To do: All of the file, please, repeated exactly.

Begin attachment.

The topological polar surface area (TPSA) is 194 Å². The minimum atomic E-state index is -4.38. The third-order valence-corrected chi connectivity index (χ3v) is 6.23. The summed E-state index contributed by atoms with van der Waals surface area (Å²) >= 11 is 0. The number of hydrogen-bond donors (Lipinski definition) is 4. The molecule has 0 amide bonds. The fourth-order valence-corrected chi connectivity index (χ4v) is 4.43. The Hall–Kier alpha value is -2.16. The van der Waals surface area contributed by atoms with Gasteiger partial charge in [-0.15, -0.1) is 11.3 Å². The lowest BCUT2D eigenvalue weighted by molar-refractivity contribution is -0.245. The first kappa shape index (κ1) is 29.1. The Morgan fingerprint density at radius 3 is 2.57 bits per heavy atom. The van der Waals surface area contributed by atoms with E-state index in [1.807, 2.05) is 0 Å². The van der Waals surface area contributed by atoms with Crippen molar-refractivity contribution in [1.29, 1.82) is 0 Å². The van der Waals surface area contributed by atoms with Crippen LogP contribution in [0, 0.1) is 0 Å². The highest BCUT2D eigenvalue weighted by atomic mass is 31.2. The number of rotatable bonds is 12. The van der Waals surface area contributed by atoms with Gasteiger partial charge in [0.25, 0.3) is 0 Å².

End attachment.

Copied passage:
The topological polar surface area (TPSA) is 194 Å². The minimum atomic E-state index is -4.38. The third-order valence-corrected chi connectivity index (χ3v) is 6.23. The summed E-state index contributed by atoms with van der Waals surface area (Å²) >= 11 is 0. The number of hydrogen-bond donors (Lipinski definition) is 4. The molecule has 0 amide bonds. The fourth-order valence-corrected chi connectivity index (χ4v) is 4.43. The Hall–Kier alpha value is -2.16. The van der Waals surface area contributed by atoms with Gasteiger partial charge in [-0.15, -0.1) is 11.3 Å². The lowest BCUT2D eigenvalue weighted by molar-refractivity contribution is -0.245. The first kappa shape index (κ1) is 29.1. The Morgan fingerprint density at radius 3 is 2.57 bits per heavy atom. The van der Waals surface area contributed by atoms with E-state index in [1.807, 2.05) is 0 Å². The van der Waals surface area contributed by atoms with Crippen molar-refractivity contribution in [1.29, 1.82) is 0 Å². The van der Waals surface area contributed by atoms with Crippen LogP contribution in [0, 0.1) is 0 Å². The highest BCUT2D eigenvalue weighted by atomic mass is 31.2. The number of rotatable bonds is 12. The van der Waals surface area contributed by atoms with Gasteiger partial charge in [0.25, 0.3) is 0 Å².